Painter Alison Nicholls admits that Africa inspires her art in ways unmatched by any other place. Having lived a number of years in Botswana and Zimbabwe, her watercolor paintings and sketches capture the very essence of the African landscape.
Her work also includes conservation sketching expeditions, which allows her to visit African conservation organizations, sketch on-site and learn in detail about conservation issues. Her resulting sketches and paintings are then used to raise awareness and funds for the organizations’ fieldwork. “It can be a real challenge to depict complex issues like the human-wildlife conflict in a painting,” Nicholls writes on her personal website, “but it has given my art layers of meaning, as well as layers of color.”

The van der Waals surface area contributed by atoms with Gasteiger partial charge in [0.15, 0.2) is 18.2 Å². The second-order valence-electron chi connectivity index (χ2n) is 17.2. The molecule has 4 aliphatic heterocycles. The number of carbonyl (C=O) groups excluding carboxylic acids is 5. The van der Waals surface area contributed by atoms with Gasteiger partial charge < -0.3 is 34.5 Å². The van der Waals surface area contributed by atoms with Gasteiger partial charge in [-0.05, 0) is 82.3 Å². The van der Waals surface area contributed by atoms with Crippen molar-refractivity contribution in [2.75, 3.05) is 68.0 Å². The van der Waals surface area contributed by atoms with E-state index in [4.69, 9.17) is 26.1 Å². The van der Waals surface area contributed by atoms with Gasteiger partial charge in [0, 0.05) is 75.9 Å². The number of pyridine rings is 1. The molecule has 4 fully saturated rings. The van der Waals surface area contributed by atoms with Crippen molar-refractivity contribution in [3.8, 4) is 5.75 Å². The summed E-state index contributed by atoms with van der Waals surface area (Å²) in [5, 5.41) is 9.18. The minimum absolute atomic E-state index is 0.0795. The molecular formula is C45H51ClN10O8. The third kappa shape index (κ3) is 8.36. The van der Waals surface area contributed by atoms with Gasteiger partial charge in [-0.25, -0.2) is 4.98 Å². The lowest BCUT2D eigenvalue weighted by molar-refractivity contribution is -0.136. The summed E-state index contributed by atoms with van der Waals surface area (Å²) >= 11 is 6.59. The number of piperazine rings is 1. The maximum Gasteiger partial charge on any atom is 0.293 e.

According to Nicholls, while her studio paintings consist of multiple layers, her sketches require confidence and speed. “I usually work in pencil or pen first, then add watercolor,” she explains her creative process. “I don’t have an easel or a chair because I usually stand when sketching people, or need to be in a vehicle when sketching wildlife.”
She adds that field sketching is a life drawing class in the purest sense of the phrase. In addition to being great fun, it also allows her to meet fascinating people, has given her a great understanding of wildlife anatomy and behavior, and improved her artistic skills. The best part? Her work also helps African conservation organizations, as Nicholls says she makes sure to make a donation from the sale of every original painting, original field sketch, and limited edition reproduction.